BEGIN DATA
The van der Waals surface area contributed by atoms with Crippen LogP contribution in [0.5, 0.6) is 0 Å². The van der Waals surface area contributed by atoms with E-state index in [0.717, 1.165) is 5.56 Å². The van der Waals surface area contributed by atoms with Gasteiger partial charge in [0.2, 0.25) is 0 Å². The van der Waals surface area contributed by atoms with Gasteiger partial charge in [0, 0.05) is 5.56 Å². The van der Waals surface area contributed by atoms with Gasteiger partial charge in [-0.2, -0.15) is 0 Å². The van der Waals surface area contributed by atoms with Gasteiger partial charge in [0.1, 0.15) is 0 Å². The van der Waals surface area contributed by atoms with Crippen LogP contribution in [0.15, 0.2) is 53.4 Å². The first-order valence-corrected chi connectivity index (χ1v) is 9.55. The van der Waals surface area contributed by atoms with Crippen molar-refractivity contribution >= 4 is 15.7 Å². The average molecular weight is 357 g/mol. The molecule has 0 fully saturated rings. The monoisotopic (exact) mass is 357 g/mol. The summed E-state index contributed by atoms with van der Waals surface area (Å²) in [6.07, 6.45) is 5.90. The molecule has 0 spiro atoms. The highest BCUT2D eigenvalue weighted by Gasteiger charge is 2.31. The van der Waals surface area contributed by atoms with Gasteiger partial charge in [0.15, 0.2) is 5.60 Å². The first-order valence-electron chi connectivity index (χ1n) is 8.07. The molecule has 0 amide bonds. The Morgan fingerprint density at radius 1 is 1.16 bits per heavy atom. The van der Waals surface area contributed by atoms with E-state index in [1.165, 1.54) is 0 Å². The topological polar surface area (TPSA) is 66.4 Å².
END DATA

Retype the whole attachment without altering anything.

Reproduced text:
The van der Waals surface area contributed by atoms with Crippen LogP contribution in [0.5, 0.6) is 0 Å². The van der Waals surface area contributed by atoms with E-state index in [0.717, 1.165) is 5.56 Å². The van der Waals surface area contributed by atoms with Gasteiger partial charge in [0.2, 0.25) is 0 Å². The van der Waals surface area contributed by atoms with Gasteiger partial charge in [0, 0.05) is 5.56 Å². The van der Waals surface area contributed by atoms with Gasteiger partial charge in [-0.2, -0.15) is 0 Å². The van der Waals surface area contributed by atoms with Gasteiger partial charge in [0.1, 0.15) is 0 Å². The van der Waals surface area contributed by atoms with Crippen LogP contribution in [0.15, 0.2) is 53.4 Å². The first-order valence-corrected chi connectivity index (χ1v) is 9.55. The van der Waals surface area contributed by atoms with Crippen molar-refractivity contribution >= 4 is 15.7 Å². The average molecular weight is 357 g/mol. The molecule has 0 fully saturated rings. The monoisotopic (exact) mass is 357 g/mol. The summed E-state index contributed by atoms with van der Waals surface area (Å²) in [6.07, 6.45) is 5.90. The molecule has 0 spiro atoms. The highest BCUT2D eigenvalue weighted by Gasteiger charge is 2.31. The van der Waals surface area contributed by atoms with Gasteiger partial charge in [0.15, 0.2) is 5.60 Å². The first-order valence-electron chi connectivity index (χ1n) is 8.07. The molecule has 0 amide bonds. The Morgan fingerprint density at radius 1 is 1.16 bits per heavy atom. The van der Waals surface area contributed by atoms with E-state index in [1.165, 1.54) is 0 Å². The topological polar surface area (TPSA) is 66.4 Å².